Caribbean tax revenues rise despite low growth

Tax revenues in Latin America and the Caribbean countries continued to increase in 2015. New revenue statistics show that the average tax-to-GDP ratio in these countries reached 22.8 percent of GDP in 2015, up from 22.2 percent in 2014.

The average tax-to-GDP ratio across the 24 examined countries is currently 11.4 percentage points lower than the OECD average of 34.3 percent.

The difference between the OECD and Latin American and Caribbean countries is mainly due to lower tax collection on personal income taxes and social security contributions in the Latin America and the Caribbean (LAC) region. However, the difference between OECD and LAC tax-to-GDP ratios is gradually declining and is the smallest on record in 2015.

The report “Revenue Statistics in Latin America and the Caribbean” shows that surging revenues from value-added tax and excise taxes offset a decline of 0.2 percentage points in corporate income tax revenues and explain the overall increase in the region’s average tax-to-GDP ratio in 2015.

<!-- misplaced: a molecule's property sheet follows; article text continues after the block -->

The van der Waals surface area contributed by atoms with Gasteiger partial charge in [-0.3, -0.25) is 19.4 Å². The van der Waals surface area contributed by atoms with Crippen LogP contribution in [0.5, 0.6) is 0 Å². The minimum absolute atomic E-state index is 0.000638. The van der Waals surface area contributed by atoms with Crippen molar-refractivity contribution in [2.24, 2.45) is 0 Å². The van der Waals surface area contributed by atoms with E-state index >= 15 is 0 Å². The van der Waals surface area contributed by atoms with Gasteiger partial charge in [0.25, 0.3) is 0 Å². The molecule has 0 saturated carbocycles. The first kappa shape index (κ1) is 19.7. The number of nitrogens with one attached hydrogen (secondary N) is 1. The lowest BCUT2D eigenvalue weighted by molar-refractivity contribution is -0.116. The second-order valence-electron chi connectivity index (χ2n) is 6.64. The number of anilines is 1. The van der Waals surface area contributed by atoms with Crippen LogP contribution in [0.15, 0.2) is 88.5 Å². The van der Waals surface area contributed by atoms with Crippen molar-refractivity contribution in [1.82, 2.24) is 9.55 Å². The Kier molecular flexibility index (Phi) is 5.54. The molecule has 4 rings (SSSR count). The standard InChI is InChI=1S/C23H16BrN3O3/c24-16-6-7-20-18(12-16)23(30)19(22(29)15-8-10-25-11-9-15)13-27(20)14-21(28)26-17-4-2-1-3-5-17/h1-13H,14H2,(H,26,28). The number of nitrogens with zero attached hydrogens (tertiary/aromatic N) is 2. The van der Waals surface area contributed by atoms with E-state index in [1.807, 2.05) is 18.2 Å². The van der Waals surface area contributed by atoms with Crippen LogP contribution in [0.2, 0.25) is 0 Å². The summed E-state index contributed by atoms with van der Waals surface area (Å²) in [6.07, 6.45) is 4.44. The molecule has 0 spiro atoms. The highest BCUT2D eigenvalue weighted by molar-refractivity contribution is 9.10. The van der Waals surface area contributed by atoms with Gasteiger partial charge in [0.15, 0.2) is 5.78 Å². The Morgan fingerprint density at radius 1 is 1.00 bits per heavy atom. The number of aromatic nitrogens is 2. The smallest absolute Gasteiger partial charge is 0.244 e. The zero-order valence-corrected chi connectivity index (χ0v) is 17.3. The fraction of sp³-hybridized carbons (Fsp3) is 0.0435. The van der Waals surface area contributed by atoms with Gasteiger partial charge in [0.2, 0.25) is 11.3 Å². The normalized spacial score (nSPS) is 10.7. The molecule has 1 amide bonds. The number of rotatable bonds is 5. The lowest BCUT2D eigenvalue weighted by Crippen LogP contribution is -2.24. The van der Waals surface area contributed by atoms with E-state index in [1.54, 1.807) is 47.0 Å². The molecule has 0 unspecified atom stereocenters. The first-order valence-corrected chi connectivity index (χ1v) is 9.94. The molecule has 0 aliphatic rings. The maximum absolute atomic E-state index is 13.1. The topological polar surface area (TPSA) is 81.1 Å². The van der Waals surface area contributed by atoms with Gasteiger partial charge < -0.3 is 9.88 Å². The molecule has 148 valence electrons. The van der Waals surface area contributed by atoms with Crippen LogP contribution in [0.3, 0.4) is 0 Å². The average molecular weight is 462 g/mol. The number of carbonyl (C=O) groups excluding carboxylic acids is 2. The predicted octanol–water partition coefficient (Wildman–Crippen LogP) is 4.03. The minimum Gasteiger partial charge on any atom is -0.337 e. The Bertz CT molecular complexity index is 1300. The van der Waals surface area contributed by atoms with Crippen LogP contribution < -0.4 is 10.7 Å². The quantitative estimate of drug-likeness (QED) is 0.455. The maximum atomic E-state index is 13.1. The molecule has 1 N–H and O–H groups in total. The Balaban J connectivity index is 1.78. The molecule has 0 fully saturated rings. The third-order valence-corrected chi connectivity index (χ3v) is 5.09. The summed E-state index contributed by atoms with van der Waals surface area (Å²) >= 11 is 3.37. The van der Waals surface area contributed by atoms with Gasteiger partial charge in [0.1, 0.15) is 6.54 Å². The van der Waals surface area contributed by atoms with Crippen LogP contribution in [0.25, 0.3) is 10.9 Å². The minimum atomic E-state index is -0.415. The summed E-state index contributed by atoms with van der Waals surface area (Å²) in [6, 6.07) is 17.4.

It was the first decrease in corporate income tax revenues across Latin American and Caribbean countries since 2011. In contrast, personal income tax revenue has reached its highest level, during the period covered in this report, at 2.1 percent of GDP.

Given the heterogeneity of countries in the region, there is a wide variation of tax-to-GDP ratios. They range from 12.4 percent in Guatemala and 13.7 percent in the Dominican Republic to 32 percent in Brazil, 32.1 percent in Argentina and 38.6 percent in Cuba, which is the only country that had a tax-to-GDP ratio above the OECD average.

However, a common feature in the region continues to be the reliance on indirect taxation as the main revenue source. Indirect taxation accounted for almost half (49 percent) of total tax revenue on average in LAC countries, compared with a third (33 percent) in OECD economies.

The share of corporate income tax revenues in LAC countries remained nearly twice as high as OECD levels at 16.8 percent of total tax revenues compared to 8.7 percent on average.

Personal income tax revenue, in contrast, was much lower in the region that in OECD countries – 8.8 percent and 24 percent respectively.

The report, produced jointly by the Inter-American Centre of Tax Administrations, the Economic Commission for Latin America and the Caribbean, the Inter-American Development Bank and the OECD, also measured the impact of declining commodity prices on fiscal revenues.

In particular, the substantial decline of oil prices reduced commodity-related revenues from 7.3 percent of GDP to 4.9 percent in 10 analyzed countries.

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